Oleh: Rudy | September 19, 2007

How do participation and social capital affect community-based water projects? Evidence from Central Java Indonesia

Review of article “How do participation and social capital affect community-based water projects? Evidence from Central Java Indonesia” written by Jonathan Isham and Satu Kahkonen.

 

Introduction

The observation that apparently similar communities exhibited very different track records in managing common resources or organizing for the common good is the important point in this work. This case study from Indonesia by Isham and Kahkonen empirically documented the importance of social capital for key areas of development. It examines community-based water services in the Central Java province of Indonesia and analyze why some services have succeeded there while others have failed.

By using the qualitative and quantitative data, the author come to the conclusion that the answer depends on the extent to which demand-responsive approach embedded in community-based water projects was actually implemented. In village with high levels of social capital-in particular villages with active groups and association-household participation in design is likely to be high and monitoring mechanism are more likely to be in place. In those villages, households are accustomed to working together, and social ties deter free-riding. This is especially important in the case of piped water system; whose design and monitoring are more dependent on collective action.

 

Summary

Isham and Kakonen began with the introduction of three types of community-based water projects. Two projects partially financed by the World Bank were implemented by the government of Indonesia, the Water Supply and Sanitation Projects for Low Income Communities (WSSLIC) and the Village Infrastructure Project (VIP). In addition NGOs in Central Java have implemented water projects that were partially funded by bilateral donor (NGO).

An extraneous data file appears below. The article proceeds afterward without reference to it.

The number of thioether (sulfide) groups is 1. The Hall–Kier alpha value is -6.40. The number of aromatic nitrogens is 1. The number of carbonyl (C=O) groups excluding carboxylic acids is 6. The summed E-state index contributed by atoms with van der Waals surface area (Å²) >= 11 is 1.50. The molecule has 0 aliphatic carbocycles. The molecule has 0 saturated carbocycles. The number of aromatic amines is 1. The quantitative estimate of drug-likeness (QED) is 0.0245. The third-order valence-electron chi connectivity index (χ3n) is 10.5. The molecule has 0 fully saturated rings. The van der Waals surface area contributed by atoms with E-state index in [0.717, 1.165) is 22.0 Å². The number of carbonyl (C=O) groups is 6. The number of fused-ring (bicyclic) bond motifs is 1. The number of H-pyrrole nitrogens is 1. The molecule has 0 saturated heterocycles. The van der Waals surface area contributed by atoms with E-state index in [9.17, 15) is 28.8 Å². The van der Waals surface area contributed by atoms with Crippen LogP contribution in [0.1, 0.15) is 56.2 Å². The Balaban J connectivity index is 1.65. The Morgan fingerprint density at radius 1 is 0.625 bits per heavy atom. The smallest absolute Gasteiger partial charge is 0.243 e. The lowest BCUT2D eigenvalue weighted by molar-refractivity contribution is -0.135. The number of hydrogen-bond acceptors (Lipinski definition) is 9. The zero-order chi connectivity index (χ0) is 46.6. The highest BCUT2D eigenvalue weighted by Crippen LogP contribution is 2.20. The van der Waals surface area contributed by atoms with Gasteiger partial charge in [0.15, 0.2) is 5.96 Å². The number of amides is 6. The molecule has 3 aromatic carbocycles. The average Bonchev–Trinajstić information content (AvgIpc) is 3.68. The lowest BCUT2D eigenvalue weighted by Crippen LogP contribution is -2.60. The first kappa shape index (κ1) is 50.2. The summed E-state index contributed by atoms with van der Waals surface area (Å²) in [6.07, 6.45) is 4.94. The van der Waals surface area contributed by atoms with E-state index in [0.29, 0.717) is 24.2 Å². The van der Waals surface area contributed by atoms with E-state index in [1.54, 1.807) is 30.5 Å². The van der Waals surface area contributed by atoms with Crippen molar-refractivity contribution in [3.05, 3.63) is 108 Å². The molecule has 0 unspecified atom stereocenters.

The impact of community-based water projects in Central java has varied widely, with projects funded by VIP and NGOs tending to achieve better health outcomes than projects funded by WSSLIC. The percentage of people who were “very satisfied” with service was also higher in villages with VIP or NGOs projects than in village with services funded by WSSLIC. Why have some water projects performed well and others performed poorly?

To answer this question, Isham and Kakonen reviewed how closely those water projects followed the community-based approach. Their works examine whether services provided were demand-responsive and whether rules governing the design, construction, and O&M of services provided incentives for user participation. In particular, it examines the effect of different rules promoting and coordinating user participation in service design, construction, and O&M on the performance and impact of these services.

The content and enforcement of the rules governing user participation and service delivery may be influenced by social capital, as measured by the prevalence of social networks and pattern of social interaction among users. Social capital may affect how successfully users act collectively to craft and implement rules and whether they comply with the rules. Collective action is not automatic, low levels of user participation in service delivery and users inability to form water committees to manage the service-and the subsequent poor performance of the water service-can be partially attributed to low levels of social capital.

After Isham and Kakonen found that design outcomes and household participation in service design and decision making varied widely across projects and villages, they moved to the important critical question that “Did informed participation and decision making by households lead to the different technology choices in Central Java? The results show that informed participation and decision making by households did affect the type of service selected and the level of service selected. Given the opportunity to choose their own type of service, household were likely to choose piped water system with private connection. In contrast, village leader and outsiders tended to select communal well.